This page is part of the web mail archives of SRFI 75 from before July 7th, 2015. The new archives for SRFI 75 contain all messages, not just those from before July 7th, 2015.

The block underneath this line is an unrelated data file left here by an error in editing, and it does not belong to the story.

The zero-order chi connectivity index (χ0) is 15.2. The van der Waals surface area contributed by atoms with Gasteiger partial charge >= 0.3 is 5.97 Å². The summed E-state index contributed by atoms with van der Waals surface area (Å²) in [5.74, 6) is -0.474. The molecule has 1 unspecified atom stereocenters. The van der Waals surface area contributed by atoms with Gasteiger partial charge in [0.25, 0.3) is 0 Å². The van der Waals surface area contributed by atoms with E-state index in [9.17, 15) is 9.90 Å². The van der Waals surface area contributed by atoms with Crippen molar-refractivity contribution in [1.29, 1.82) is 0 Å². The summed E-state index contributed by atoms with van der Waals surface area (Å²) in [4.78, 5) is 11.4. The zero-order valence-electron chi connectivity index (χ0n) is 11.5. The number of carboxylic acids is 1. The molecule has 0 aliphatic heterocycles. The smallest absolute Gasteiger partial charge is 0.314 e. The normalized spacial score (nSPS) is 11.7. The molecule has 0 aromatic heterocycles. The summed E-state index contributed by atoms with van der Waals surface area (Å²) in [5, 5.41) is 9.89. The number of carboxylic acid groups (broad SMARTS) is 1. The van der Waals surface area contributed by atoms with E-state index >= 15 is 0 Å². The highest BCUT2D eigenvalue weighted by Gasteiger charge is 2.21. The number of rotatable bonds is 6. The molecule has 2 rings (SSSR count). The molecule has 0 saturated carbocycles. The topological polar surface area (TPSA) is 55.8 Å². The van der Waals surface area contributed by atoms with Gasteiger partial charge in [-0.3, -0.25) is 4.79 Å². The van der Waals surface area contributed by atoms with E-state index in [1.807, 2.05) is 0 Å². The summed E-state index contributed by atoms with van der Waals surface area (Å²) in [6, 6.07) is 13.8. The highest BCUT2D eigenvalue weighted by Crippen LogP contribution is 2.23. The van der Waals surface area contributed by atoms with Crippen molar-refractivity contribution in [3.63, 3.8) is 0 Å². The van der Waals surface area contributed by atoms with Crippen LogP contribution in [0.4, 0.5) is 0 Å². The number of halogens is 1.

On the one hand, I really want to be able to count on Unicode in scheme, and write portable code using it. On the other hand, I don't want the standard to specify a particular form of Unicode support that sucks, or which is not compliant to the Unicode standard itself. On the gripping hand, I don't want to lock scheme out of embedded applications with simplistic 8-bit or 7-bit character sets and no space for the big tables that Unicode requires. And on a foot, the issue of whether identifiers (symbols) are case-sensitive *DEFINITELY* affects whether code is portable, and it would be murdurously hard to specify case-insensitive symbols if we want to leave open the option of fully supporting Unicode. Maybe the right support is for the standard to remain silent on the issue of character set, while relaxing constraints that make full unicode support impossible or murderously hard, and have an adjunct or appendix that specifies a *minimal* amount of the form of optional unicode support. External representations for single-codepoint unicode characters and strings and symbols containing them, I think we can agree that everyone who intends to support unicode needs and that no particular implementation of unicode support will be unable to use. Specifying binary representation or number of codepoints per character I don't think we do need, because it overspecifys unicode support enough to force bad or unwanted choices on implementors. IOW, let's specify enough that people can write some code to the standard and so that things every unicode-supporting scheme must have in common will be portable. But not so much that implementations can't still do things in different ways and find out from experience what actually works. Bear